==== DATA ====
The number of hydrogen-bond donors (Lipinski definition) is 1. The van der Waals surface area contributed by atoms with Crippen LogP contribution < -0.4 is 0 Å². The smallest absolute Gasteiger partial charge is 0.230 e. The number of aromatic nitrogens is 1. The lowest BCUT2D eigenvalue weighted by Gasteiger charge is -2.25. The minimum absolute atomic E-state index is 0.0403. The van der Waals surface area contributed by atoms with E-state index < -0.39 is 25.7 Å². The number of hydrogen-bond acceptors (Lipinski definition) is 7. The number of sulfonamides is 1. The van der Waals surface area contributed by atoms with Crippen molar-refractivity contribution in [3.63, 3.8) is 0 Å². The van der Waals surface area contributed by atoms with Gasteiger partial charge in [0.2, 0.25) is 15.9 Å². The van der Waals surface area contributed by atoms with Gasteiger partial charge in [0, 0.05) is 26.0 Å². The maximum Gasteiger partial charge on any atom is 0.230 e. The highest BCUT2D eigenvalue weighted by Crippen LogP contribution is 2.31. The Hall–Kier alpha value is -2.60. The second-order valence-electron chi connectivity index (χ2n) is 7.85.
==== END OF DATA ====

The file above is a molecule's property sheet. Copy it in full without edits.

The number of hydrogen-bond donors (Lipinski definition) is 1. The van der Waals surface area contributed by atoms with Crippen LogP contribution < -0.4 is 0 Å². The smallest absolute Gasteiger partial charge is 0.230 e. The number of aromatic nitrogens is 1. The lowest BCUT2D eigenvalue weighted by Gasteiger charge is -2.25. The minimum absolute atomic E-state index is 0.0403. The van der Waals surface area contributed by atoms with E-state index < -0.39 is 25.7 Å². The number of hydrogen-bond acceptors (Lipinski definition) is 7. The number of sulfonamides is 1. The van der Waals surface area contributed by atoms with Crippen molar-refractivity contribution in [3.63, 3.8) is 0 Å². The van der Waals surface area contributed by atoms with Gasteiger partial charge in [0.2, 0.25) is 15.9 Å². The van der Waals surface area contributed by atoms with Gasteiger partial charge in [0, 0.05) is 26.0 Å². The maximum Gasteiger partial charge on any atom is 0.230 e. The highest BCUT2D eigenvalue weighted by Crippen LogP contribution is 2.31. The Hall–Kier alpha value is -2.60. The second-order valence-electron chi connectivity index (χ2n) is 7.85.